Posts

I don’t know about you, but I find it fascinating when a Roman shipwreck of the past delivers its forgotten bounty through modern discovery.  This story further emphasizes the wine trade between ancient civilizations.  A previous discovery is included in this article as well. – Jeff

As reported by VinePair

A Roman shipwreck dating back nearly 2,000 years has been discovered off the coast of Sicily, Italy. Through an operation led by the environmental protection agency ARPA Sicilia, in partnership with the Superintendency of the Sea (SopMare), researchers are working to uncover the history of the ill-fated ship.

Soon after its discovery, a high-tech remotely operated vessel dove 92 meters (302 feet) below the Mediterranean Sea to explore more. There, the robot found a “large cargo of amphorae” in and around the shipwreck, according to a statement from ARPA.

Typically made with a slim neck and handles, ceramic amphorae were favored by the Romans for transporting wine and other food products across the empire with ease and efficiency.

“The Mediterranean continually gives us precious elements for the reconstruction of our history linked to maritime trade, the types of boats, the transport carried out,’’ Valeria Li Vigni, expedition leader from SopMare, said in the statement. “Now we will know more about life onboard and the relationships between coastal populations.’’

This isn’t the first such high-profile amphorae discovery

In 2013, researchers uncovered a Bronze Age shipwreck carrying between 6,000 – 8,000 amphorae. It was the fourth-largest cargo to be found in the Mediterranean and solidified historical presumptions about the wine trade between ancient civilizations.

Roman Shipwreck Laden with Wine Amphorae

photo: IONIAN AQUARIUM

Archeologists continue to uncover historical evidence along ancient Rome’s vast trade route, from remnants of Middle Eastern spices to chipped Grecian vases. The catch: these items must be located and taken in by authorities before they make it onto the black market. 

updated: AUGUST 4, 2021

 

For a similar story see Century Old Wine And Champagne Discovered.

Just off the southwest coast of Britain, 100 meters below sea level, lies a First World War merchant ship holding an extremely rare and valuable cargo.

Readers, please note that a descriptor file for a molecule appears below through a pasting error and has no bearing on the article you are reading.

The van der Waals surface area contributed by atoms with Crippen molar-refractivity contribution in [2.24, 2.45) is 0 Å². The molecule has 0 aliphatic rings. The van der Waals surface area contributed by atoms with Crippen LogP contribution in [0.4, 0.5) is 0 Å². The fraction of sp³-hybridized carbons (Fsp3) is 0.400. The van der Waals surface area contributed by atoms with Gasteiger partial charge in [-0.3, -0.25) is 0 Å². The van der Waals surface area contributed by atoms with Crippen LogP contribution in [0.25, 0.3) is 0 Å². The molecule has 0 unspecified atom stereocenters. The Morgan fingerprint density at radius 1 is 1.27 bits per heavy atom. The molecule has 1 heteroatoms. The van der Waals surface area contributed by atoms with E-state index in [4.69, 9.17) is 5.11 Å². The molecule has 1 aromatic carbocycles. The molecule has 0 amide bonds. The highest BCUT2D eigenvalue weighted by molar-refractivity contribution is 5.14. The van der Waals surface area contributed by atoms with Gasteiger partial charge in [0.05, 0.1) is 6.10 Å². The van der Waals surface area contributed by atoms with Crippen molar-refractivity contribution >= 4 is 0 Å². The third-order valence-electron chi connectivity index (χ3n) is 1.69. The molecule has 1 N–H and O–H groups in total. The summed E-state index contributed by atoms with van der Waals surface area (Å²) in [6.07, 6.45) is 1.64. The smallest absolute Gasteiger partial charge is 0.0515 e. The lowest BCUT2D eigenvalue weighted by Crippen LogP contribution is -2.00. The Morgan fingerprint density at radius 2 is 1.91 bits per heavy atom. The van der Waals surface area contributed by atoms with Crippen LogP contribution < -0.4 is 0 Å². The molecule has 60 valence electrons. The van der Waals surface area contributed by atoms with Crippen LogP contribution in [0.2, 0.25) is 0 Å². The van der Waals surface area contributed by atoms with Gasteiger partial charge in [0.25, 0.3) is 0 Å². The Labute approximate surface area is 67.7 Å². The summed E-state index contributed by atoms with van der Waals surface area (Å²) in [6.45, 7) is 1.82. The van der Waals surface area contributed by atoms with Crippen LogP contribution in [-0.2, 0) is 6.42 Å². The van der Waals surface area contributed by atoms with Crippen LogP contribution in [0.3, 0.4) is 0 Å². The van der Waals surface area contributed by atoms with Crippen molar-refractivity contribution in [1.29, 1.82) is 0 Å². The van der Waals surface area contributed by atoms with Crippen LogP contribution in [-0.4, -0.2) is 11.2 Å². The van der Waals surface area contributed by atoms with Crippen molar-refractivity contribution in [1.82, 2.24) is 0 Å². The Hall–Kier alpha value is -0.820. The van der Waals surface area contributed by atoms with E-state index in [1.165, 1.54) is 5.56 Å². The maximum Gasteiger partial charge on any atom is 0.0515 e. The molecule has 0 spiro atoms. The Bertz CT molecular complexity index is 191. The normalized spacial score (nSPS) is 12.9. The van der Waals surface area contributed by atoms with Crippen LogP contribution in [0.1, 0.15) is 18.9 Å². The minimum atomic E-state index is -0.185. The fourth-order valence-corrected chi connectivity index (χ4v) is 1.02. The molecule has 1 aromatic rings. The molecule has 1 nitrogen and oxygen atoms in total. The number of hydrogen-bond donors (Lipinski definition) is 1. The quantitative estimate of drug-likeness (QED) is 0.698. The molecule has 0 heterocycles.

Codenamed “Mercury,” the ship has laid on the seabed undisturbed for over a century, according to luxury adventure tourism company Cookson Adventures. Torpedoed by a German U-boat in 1918, Mercury was making her way to the U.K. from Bordeaux, carrying a precious cargo of Champagne, brandy, fine wine, and Benedictine.

The ship’s location was only discovered recently, and a team of divers has just completed an initial exploration of part of the vessel. According to Cornwall Live, the dive revealed “hundreds of intact bottles of vintage alcohol including Champagne, wine, and brandy.”

Though they’ve spent more than a century underwater, wine experts believe the darkness and constant cool temperatures will have helped preserve the cargo, and the wine should be drinkable upon its return to the surface.

That’s incredible news but it gets better…if you have enough $$$

Cookson Adventures is partnering with a team of marine scientists and wine experts to salvage the historical artifacts, and they’re allowing (paying) members of the public to join them for the adventure.

The next stage of the expedition will see submarines and remotely-operated underwater vehicles dive to the seabed to complete a further survey of the area and recover a few bottles.

Cookson Adventures hasn’t disclosed how much this is all going to cost, but private chefs and helicopter rides don’t come cheap. On the other hand, century-old Champagne…

The story is courtesy of Cornwall Live, and VinePair.com. Written by McKirdy  Photo by Cookson Adventures.

© 2021 - On The Wine Road